By Alexa Spencer | Word In Black
(WIB) – Two things are clear about the recent mass killing of Black people on May 14 in a Buffalo, New York grocery store. First, the attack committed by 18-year-old white male Payton Gendron that resulted in the death and injury of 11 Black people was an outright racist act.
Second, we’ve seen this happen before.
In 2015, we mourned after a 21-year-old white supremacist entered a Charleston, South Carolina church and murdered nine Black members during a Bible study.
Despite that, after turning off the news or shutting down social media, it could be easy to think this most recent attack is an isolated act of racial violence that isn’t likely to happen again.
But Dr. Chandra Ford, who serves as the founding director of the Center for the Study of Racism, Social Justice & Health at the University of California in Los Angeles, says the thread of hateful acts toward the Black community is a part of a much larger, active, and enforced legacy in the United States — and it’s damaging the public’s health.
“We could think of racism as a societal issue or a sociological issue. We could think of racism as a political issue. But to think of racism as a public health issue is to say, sure, all those things are true, but racism also systematically produces differences in the opportunity to achieve optimal health,” Ford says. “And those systematic differences, they don’t occur along lines of risk factors related to health, which sort of justify themselves. They occur systematically along the lines of race and ethnicity.”
It’s this historical and structural nature of racism that enabled the interpersonal racist violence to happen.
Black people are not only suffering from illnesses like heart disease and asthma more than other groups — which has proven links to structural racism upheld by institutions — but are also being targeted and killed by racist individuals.
Structural racism creates the environment for individual acts of violence, such as the Buffalo mass shooting, to occur, Ford explains.
It’s what allowed for Trayvon Martin to be profiled and fatally shot by a stranger walking home from a corner store and George Floyd to be murdered by police officers in broad daylight.
The same structure allows killers, badged or not, to get off scot-free.
“It’s this historical and structural nature of racism that enabled the interpersonal racist violence to happen. And that’s a very different orientation than thinking that our society is free from racism and every so often racism pops up in the form of racist violence or shooting,” she says.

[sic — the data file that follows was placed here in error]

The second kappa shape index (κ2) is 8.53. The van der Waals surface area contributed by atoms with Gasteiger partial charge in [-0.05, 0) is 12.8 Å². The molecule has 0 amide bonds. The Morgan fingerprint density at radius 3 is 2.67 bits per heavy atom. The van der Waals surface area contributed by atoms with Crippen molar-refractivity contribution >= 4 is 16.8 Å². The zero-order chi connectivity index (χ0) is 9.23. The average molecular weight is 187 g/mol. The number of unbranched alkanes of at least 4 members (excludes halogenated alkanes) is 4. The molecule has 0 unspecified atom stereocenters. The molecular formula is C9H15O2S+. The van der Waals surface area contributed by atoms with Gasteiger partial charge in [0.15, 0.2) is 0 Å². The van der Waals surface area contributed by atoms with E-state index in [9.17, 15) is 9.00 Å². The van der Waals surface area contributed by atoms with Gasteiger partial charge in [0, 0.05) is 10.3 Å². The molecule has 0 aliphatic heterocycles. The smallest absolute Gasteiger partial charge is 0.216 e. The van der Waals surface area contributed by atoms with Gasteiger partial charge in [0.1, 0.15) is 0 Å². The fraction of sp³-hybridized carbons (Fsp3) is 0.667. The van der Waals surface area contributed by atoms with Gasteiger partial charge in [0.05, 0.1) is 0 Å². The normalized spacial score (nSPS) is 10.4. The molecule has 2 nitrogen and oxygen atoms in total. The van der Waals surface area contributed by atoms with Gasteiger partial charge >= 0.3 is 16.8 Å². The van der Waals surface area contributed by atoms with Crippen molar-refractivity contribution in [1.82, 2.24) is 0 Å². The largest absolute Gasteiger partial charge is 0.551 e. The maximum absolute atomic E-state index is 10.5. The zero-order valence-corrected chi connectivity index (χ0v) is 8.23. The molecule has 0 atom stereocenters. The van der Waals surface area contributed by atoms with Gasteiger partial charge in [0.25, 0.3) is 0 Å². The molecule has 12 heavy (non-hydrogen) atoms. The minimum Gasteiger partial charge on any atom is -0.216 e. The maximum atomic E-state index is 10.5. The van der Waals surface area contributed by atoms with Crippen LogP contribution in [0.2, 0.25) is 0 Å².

The UCLA professor says the job of folks like herself working in public health is to prevent people from experiencing disease and death prematurely or at high rates.
Following the murder of George Floyd by police officers in 2020, the American Medical Association declared racism a “public health threat.”
Since then, nearly 200 city councils, county boards, and other institutions have declared the same through resolutions and formal statements — but these are not legally enforceable.
Ford says more can be done by those in power — particularly white people — but those individuals, institutions, and communities must act responsibly.
It’s exploitative to rely upon or to expect that Black people should do the work to educate white people and others about their racism.
“My caution would be, they have never been the authorities on addressing racism. And so, they are not the leaders here. What we need is a willingness for our official leaders — the government, et cetera — to open itself, to actually hearing and honoring what leaders within the field and importantly within the community have already been fighting for, for generations,” she says.
As the lead editor of the book “Racism: Science & Tools for the Public Health Professional,” Ford and her colleagues highlight trailblazing Black folk working in the field. Those trailblazers are models for eliminating racism even inside the field, which “is no less racist than any other domain of our society.”
For white people, and others who carry racist sentiment toward Black people, Ford says “nice racism” must be called out — people who appear to be allies but don’t truly take the concerns seriously.
She also says the knowledge and understanding the Black community has of itself must be prioritized when considering the dismantling of racism.
“What we need from these folks are first, a recognition that Black people are the authority on our experiences,” Ford says. And “no number of studies, or surveys,” or anything else, whether conducted by white people or anyone else, can “substitute for the expertise that we bring through our own experiential knowledge, our lived experiences — as well as the research and scholarship we ourselves have been doing for generations.”
For Black folks, she says the responsibility of correcting white people on racism is not our job. That’s for allies to do.
“It is problematic to rely upon, and it’s exploitative to rely upon or to expect that Black people should do the work to educate white people and others about their racism,” Ford says. “That’s not our responsibility. It is a burden we take up and carry, but it is not our responsibility. And then Black people have a responsibility to love ourselves and to do the work that it takes to do that.”